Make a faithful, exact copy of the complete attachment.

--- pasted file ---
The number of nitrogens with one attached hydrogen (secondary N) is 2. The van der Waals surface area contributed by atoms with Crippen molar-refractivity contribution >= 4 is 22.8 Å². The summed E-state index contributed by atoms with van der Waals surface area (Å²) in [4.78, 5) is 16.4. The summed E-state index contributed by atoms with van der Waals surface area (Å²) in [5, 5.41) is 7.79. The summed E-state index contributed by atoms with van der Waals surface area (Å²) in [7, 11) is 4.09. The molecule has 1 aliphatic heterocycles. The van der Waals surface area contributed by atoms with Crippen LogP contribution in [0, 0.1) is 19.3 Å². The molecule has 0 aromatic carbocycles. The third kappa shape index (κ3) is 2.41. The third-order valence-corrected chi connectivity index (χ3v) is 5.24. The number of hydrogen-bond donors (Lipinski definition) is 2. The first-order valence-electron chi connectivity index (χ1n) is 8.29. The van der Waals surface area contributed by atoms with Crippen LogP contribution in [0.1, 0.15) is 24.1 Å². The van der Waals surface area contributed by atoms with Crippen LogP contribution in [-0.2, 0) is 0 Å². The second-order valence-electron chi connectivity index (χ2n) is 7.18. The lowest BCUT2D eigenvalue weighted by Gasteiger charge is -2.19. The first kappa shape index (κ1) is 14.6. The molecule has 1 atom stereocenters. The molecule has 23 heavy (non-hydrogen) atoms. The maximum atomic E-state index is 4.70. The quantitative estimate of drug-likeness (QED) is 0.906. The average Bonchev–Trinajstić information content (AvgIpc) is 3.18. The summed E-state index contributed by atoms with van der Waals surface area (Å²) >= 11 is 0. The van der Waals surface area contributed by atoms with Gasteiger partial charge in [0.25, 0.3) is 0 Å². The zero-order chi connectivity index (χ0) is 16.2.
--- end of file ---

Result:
The number of nitrogens with one attached hydrogen (secondary N) is 2. The van der Waals surface area contributed by atoms with Crippen molar-refractivity contribution >= 4 is 22.8 Å². The summed E-state index contributed by atoms with van der Waals surface area (Å²) in [4.78, 5) is 16.4. The summed E-state index contributed by atoms with van der Waals surface area (Å²) in [5, 5.41) is 7.79. The summed E-state index contributed by atoms with van der Waals surface area (Å²) in [7, 11) is 4.09. The molecule has 1 aliphatic heterocycles. The van der Waals surface area contributed by atoms with Crippen LogP contribution in [0, 0.1) is 19.3 Å². The molecule has 0 aromatic carbocycles. The third kappa shape index (κ3) is 2.41. The third-order valence-corrected chi connectivity index (χ3v) is 5.24. The number of hydrogen-bond donors (Lipinski definition) is 2. The first-order valence-electron chi connectivity index (χ1n) is 8.29. The van der Waals surface area contributed by atoms with Crippen LogP contribution in [0.1, 0.15) is 24.1 Å². The van der Waals surface area contributed by atoms with Crippen LogP contribution in [-0.2, 0) is 0 Å². The second-order valence-electron chi connectivity index (χ2n) is 7.18. The lowest BCUT2D eigenvalue weighted by Gasteiger charge is -2.19. The first kappa shape index (κ1) is 14.6. The molecule has 1 atom stereocenters. The molecule has 23 heavy (non-hydrogen) atoms. The maximum atomic E-state index is 4.70. The quantitative estimate of drug-likeness (QED) is 0.906. The average Bonchev–Trinajstić information content (AvgIpc) is 3.18. The summed E-state index contributed by atoms with van der Waals surface area (Å²) >= 11 is 0. The van der Waals surface area contributed by atoms with Gasteiger partial charge in [0.25, 0.3) is 0 Å². The zero-order chi connectivity index (χ0) is 16.2.